Sunday, January 16, 2022

Virginia Giuffre ‘happy to bring the truth out’ in Prince Andrew sexual assault trial

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Ms Giuffre thanked a New York judge for rejecting the Duke of York’s attempt to dismiss her lawsuit

Prince Andrew’s accuser, Virginia Giuffre, has praised a judge for ruling against the royal family’s attempt to drop her civil sexual assault charges and said she will “continue to bring the truth to light”.

Ms Giuffre wrote on Twitter that she was “pleased” with New York Judge Lewis Kaplan’s ruling, adding, “I’m glad I’ll have the chance to continue uncovering the truth and I’m deeply grateful to my extraordinary legal team.” .

“Your determination helps me seek justice for those who have hurt me and so many others. My goal has always been to show that the rich and powerful are not above the law and should be held accountable.

“I am not walking this journey alone, but with countless other survivors of sexual abuse and human trafficking.”

The Duke of York failed in his attempt to settle the case of one of Jeffrey Epstein’s victims out of court, raising the prospect of a civil case against him later this year.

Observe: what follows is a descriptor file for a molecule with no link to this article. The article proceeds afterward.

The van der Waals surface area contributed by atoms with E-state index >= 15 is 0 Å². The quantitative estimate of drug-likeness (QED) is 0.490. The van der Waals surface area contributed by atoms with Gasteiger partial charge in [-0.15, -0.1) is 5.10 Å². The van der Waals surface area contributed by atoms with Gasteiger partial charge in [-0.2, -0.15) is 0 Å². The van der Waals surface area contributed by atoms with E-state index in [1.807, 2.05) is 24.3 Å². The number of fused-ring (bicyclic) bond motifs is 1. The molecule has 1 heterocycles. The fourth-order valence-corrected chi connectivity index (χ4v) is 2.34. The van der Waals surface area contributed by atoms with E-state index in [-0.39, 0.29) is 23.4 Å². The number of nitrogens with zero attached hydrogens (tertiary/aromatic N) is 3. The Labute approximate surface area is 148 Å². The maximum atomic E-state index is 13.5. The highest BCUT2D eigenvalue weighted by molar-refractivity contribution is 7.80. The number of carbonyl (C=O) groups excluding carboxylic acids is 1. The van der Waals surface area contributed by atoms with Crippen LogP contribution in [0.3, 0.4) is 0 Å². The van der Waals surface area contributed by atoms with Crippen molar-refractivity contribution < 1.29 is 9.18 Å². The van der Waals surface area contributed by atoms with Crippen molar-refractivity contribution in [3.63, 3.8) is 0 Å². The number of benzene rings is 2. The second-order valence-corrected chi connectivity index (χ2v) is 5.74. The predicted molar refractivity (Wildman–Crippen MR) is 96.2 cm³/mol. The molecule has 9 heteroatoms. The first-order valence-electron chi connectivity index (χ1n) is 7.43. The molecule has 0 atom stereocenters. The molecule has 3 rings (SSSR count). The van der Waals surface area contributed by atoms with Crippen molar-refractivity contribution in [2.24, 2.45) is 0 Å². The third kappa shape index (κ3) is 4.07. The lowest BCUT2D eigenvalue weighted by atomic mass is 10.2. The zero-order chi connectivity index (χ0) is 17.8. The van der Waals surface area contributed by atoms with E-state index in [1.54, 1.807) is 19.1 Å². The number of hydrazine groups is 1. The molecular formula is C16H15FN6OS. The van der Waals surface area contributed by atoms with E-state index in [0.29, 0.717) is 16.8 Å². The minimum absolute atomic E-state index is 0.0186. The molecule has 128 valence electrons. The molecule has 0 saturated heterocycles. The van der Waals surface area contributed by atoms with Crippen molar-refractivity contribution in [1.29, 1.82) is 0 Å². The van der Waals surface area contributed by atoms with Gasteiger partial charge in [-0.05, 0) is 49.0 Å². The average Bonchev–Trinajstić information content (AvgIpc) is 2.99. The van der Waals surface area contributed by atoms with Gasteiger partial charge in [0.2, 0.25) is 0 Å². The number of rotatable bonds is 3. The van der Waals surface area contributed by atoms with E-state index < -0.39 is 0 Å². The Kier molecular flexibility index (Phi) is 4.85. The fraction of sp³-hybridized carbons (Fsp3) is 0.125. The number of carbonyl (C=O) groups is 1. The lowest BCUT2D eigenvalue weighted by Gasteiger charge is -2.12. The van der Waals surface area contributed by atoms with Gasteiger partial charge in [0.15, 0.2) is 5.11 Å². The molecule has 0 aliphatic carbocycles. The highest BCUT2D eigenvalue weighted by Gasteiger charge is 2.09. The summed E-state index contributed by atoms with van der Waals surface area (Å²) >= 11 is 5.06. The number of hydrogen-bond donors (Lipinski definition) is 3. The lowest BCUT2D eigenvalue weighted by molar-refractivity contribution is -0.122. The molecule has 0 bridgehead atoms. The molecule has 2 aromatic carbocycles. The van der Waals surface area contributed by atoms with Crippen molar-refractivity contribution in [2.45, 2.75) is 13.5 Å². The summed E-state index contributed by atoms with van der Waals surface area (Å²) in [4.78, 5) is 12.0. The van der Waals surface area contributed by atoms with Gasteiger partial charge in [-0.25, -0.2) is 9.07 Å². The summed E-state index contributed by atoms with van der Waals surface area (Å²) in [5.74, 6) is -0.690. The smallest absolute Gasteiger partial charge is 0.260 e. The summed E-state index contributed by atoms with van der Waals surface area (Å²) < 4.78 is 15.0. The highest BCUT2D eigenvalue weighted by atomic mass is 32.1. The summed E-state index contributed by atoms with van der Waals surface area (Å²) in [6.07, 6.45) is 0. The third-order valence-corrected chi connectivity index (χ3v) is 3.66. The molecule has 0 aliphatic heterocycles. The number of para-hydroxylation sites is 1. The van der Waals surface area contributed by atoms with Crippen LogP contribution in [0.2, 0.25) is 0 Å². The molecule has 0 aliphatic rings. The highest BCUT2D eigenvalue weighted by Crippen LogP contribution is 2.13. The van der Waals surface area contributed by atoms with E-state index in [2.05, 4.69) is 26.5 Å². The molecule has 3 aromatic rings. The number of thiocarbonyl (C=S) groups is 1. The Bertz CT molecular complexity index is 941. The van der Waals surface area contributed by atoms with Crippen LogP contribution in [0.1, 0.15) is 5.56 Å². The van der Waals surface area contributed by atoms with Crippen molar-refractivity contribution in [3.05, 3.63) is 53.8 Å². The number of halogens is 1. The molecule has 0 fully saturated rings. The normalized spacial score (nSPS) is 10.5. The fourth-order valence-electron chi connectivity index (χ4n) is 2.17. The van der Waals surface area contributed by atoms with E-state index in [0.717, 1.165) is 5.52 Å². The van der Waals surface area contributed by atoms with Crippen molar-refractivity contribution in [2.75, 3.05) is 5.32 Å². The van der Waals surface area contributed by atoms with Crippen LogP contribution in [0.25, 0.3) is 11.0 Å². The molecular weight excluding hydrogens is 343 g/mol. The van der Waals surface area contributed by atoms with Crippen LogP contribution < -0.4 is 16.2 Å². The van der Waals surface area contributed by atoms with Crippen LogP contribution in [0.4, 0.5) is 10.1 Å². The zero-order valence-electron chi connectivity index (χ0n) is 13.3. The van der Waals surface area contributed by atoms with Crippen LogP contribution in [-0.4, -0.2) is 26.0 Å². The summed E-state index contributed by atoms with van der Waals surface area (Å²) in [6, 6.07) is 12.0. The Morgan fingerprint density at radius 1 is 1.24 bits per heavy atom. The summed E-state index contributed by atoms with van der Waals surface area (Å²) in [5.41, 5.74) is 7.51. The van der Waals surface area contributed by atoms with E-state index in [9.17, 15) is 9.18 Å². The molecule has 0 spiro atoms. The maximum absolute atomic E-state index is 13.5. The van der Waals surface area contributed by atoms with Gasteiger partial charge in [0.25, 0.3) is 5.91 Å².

Judge Kaplan dismissed an argument by the Duke’s attorneys that Ms Giuffre’s lawsuit should be dismissed early because of a $500,000 legal settlement she had with Epstein in 2009.

Ms Giuffre’s civil lawsuit alleges she was trafficked by the late pedophile Epstein to have sex with Prince Andrew when she was 17.

Prince Andrew has vehemently denied the allegations and his legal team argued at the first hearing of the lawsuit that the case was “baseless”.

The Duke faces the prospect of being able to testify about the lurid allegations if the trial takes place in the autumn. Legal experts previously said I that it was “very likely” that he would be forced by a judge to appear in court in person.

Buckingham Palace announced this week that the Duke has been stripped of his royal titles and honorary military roles by the Queen and will no longer call himself HRH.

In a statement released on Thursday, the palace said it would not assume royal duties and would defend its case “as a private citizen”.

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